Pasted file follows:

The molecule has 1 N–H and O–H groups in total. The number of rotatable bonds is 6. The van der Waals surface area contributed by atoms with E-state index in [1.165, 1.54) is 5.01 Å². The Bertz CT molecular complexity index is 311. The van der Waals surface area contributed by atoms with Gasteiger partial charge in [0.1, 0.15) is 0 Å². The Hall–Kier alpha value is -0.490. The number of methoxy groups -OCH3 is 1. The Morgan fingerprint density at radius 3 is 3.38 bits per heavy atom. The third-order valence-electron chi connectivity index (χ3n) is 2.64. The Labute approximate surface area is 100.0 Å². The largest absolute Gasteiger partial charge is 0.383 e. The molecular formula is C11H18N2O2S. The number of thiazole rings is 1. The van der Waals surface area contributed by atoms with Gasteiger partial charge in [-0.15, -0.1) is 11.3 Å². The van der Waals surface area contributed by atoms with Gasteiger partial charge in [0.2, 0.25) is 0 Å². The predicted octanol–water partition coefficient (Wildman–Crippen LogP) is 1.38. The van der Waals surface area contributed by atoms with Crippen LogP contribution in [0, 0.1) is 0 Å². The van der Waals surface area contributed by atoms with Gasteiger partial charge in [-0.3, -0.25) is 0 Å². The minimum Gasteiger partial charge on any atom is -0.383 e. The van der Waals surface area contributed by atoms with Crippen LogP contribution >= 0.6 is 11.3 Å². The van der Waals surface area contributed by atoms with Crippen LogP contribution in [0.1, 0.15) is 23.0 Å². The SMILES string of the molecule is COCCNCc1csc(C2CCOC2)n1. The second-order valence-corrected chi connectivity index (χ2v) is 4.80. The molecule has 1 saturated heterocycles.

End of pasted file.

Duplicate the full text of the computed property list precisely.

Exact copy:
The molecule has 1 N–H and O–H groups in total. The number of rotatable bonds is 6. The van der Waals surface area contributed by atoms with E-state index in [1.165, 1.54) is 5.01 Å². The Bertz CT molecular complexity index is 311. The van der Waals surface area contributed by atoms with Gasteiger partial charge in [0.1, 0.15) is 0 Å². The Hall–Kier alpha value is -0.490. The number of methoxy groups -OCH3 is 1. The Morgan fingerprint density at radius 3 is 3.38 bits per heavy atom. The third-order valence-electron chi connectivity index (χ3n) is 2.64. The Labute approximate surface area is 100.0 Å². The largest absolute Gasteiger partial charge is 0.383 e. The molecular formula is C11H18N2O2S. The number of thiazole rings is 1. The van der Waals surface area contributed by atoms with Gasteiger partial charge in [-0.15, -0.1) is 11.3 Å². The van der Waals surface area contributed by atoms with Gasteiger partial charge in [0.2, 0.25) is 0 Å². The predicted octanol–water partition coefficient (Wildman–Crippen LogP) is 1.38. The van der Waals surface area contributed by atoms with Crippen LogP contribution in [0, 0.1) is 0 Å². The van der Waals surface area contributed by atoms with Gasteiger partial charge in [-0.3, -0.25) is 0 Å². The minimum Gasteiger partial charge on any atom is -0.383 e. The van der Waals surface area contributed by atoms with Crippen LogP contribution >= 0.6 is 11.3 Å². The van der Waals surface area contributed by atoms with Crippen LogP contribution in [0.1, 0.15) is 23.0 Å². The SMILES string of the molecule is COCCNCc1csc(C2CCOC2)n1. The second-order valence-corrected chi connectivity index (χ2v) is 4.80. The molecule has 1 saturated heterocycles.